What you see. The starting point for addressing any equine health related issue is your observation.


Rearing or Pulling Back when Led in Hand


Rearing when led in hand is a highly undesirable behavior that can be dangerous to people and fatal to a horse. It needs to be resolved. Horses are taught to rear in the same way that they are taught to engage in many other unwanted behaviors. They perceive the behavior to be easier and more rewarding than alternative (desirable) behaviors.

Like many evasive habits, rearing can also be a response to pain. A variety of physical problems may cause a horse to rear. Mouth pain, undiagnosed wounds or injuries to the head, neck, or back, and (rarely) undiagnosed lameness can cause a horse to rear. Ill fitting tack always needs to be ruled out. Your vet can help you determine whether this behavior is a result of physical pain or discomfort.

  • Code Yellow

    Contact Your Vet at Your Convenience for an Appointment
    • To rule out physical issues that may be causing the problem.
    • Some vets have valuable advice regarding behavioral and training issues.
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your role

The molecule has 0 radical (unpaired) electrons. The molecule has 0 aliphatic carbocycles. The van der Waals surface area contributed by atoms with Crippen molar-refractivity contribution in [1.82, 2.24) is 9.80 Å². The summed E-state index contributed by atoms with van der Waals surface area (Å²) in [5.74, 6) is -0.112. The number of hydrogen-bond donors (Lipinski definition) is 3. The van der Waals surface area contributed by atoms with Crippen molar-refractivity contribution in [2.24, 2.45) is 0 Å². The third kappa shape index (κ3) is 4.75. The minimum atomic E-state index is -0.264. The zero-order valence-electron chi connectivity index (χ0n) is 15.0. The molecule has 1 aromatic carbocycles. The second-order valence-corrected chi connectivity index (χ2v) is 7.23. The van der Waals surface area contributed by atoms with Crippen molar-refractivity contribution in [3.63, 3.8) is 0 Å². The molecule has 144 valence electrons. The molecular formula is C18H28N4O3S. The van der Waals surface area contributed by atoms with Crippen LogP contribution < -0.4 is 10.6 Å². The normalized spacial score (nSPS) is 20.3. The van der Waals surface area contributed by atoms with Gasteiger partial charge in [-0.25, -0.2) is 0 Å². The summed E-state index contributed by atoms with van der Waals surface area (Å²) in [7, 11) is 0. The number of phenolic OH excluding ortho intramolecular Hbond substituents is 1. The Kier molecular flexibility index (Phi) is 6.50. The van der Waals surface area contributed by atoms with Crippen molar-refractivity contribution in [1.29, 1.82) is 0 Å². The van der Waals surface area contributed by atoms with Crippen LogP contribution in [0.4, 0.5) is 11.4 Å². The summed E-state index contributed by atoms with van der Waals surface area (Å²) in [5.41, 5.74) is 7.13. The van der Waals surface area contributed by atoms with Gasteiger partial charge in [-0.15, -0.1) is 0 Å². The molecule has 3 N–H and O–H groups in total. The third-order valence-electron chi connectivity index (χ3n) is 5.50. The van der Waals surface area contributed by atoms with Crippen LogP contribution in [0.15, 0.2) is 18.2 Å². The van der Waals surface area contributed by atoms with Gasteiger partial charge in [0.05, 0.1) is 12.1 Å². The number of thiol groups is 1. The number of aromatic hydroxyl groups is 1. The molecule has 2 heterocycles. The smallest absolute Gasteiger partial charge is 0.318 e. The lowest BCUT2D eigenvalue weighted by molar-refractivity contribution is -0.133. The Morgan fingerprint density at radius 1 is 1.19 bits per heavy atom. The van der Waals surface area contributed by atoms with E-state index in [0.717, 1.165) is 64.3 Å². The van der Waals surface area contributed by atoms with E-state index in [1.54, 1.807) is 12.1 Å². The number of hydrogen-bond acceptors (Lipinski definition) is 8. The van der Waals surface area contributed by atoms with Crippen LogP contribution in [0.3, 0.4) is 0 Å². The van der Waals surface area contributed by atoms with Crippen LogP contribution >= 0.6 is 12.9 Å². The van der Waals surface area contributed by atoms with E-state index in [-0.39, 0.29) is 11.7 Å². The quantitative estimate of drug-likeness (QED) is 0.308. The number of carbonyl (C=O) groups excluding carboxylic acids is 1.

What To Do

If a physical cause is ruled out, look to your own technique and others who have handled the horse as both the cause of the problem and the solution. A horse's natural response to pressure is to pull against it. In proper halter training, horses are taught instead to yield to very subtle pressure.

If you are struggling to manage this problem, engage a trainer who knows how to stop this behavior.

What Not To Do

Do not resort to "devices" to try to solve this problem. They are not the answer.
Do not get into a tussle with a rearing horse unless you are confident in your technique. You will make things worse, and you or the horse is likely to be injured.

your vet's role

Your vet carefully examines the horse to determine whether pain might be causing the behavior. This usually starts with a physical examination, oral and dental exam, and observation and palpation of the whole body, focusing on neck and poll. It will be important for your vet to observe the behavior, so be prepared to set up the conditions that set the horse off.

Your vet may also have some suggestions for managing or resolving this problem from a training standpoint.
Questions Your Vet Might Ask:
  • How old is the horse?
  • What is the horse's age, sex, breed and history?
  • Has the horse had any dental or mouth issues that you are aware of?
  • When did you first notice this behavior?
  • Do you notice any swelling or wounds around the halter or poll?
  • Do you know if the horse has had any dental issues?
  • Has your horse had a dental exam performed by a vet or dental tech working with a vet?
  • Can you think of anything that changed around the time the behavior started?
  • What are the results of the Whole Horse Exam (WHE)?

Author: Doug Thal DVM Dipl. ABVP